The nature and evolution of intelligence in orangutans (Pongo pygmaeus)

Abstract

Orangutans share many intellectual qualities with African great apes and humans, likely because of their recent common ancestry. They may also show unique intellectual adaptations because of their long evolutionary divergence from the African lineage. This paper assesses orangutan intelligence in light of this evolutionary history. Evidence derives from observations of juvenile ex-captive orangutans reintroduced to free forest life by the Wanariset Orangutan Reintroduction Project, East Kalimantan, Indonesia. The intellectual qualities shared by great apes and humans point to a distinct “great ape” intelligence with hierarchization as a pivotal cognitive mechanism. Evolutionary reconstructions jibe with this view and suggest that technically difficult foods may have been key selection pressures. Orangutans should then show hierarchical intelligence when obtaining difficult foods. Evidence on ex-captive orangutans' techniques for processing difficult foods concurs. Intellectual qualities distinct to orangutans may owe to arboreal travel pressures; in particular arboreality may aggravate foraging problems. Evidence confirms that ex-captive orangutans' techniques for accessing difficult foods located arboreally are intellectually complex—i.e. they show hierarchization. These findings suggest other factors probably important to understanding great ape and orangutan forms of intelligence and their evolutionary origins.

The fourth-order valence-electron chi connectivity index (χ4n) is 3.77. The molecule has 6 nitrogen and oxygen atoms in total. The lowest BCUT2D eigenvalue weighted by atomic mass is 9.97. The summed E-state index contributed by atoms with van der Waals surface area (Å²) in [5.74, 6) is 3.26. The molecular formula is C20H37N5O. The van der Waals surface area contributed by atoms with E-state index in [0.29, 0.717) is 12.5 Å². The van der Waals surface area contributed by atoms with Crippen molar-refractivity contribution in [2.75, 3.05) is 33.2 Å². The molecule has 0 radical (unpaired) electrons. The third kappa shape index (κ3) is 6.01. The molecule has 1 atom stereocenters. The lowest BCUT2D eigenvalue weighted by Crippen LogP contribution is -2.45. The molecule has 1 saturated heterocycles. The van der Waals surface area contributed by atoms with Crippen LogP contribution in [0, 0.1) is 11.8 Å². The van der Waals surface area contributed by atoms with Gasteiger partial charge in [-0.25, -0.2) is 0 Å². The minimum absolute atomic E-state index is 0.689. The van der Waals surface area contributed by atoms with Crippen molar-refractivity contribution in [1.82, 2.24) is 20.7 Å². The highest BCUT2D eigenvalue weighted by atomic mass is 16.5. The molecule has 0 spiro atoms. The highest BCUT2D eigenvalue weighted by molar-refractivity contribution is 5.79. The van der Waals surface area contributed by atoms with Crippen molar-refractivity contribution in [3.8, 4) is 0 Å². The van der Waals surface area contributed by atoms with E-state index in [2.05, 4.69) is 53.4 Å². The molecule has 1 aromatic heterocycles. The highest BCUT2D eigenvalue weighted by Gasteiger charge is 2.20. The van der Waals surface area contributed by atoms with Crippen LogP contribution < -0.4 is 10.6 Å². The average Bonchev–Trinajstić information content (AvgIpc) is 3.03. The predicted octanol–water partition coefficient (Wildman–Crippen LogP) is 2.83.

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Russon, A.E. The nature and evolution of intelligence in orangutans (Pongo pygmaeus). Primates 39, 485–503 (1998). https://doi.org/10.1007/BF02557571

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Key Words

  • Orangutans
  • Great ape intelligence
  • Hierarchical intelligence
  • Great ape evolution
  • Evolution of intelligence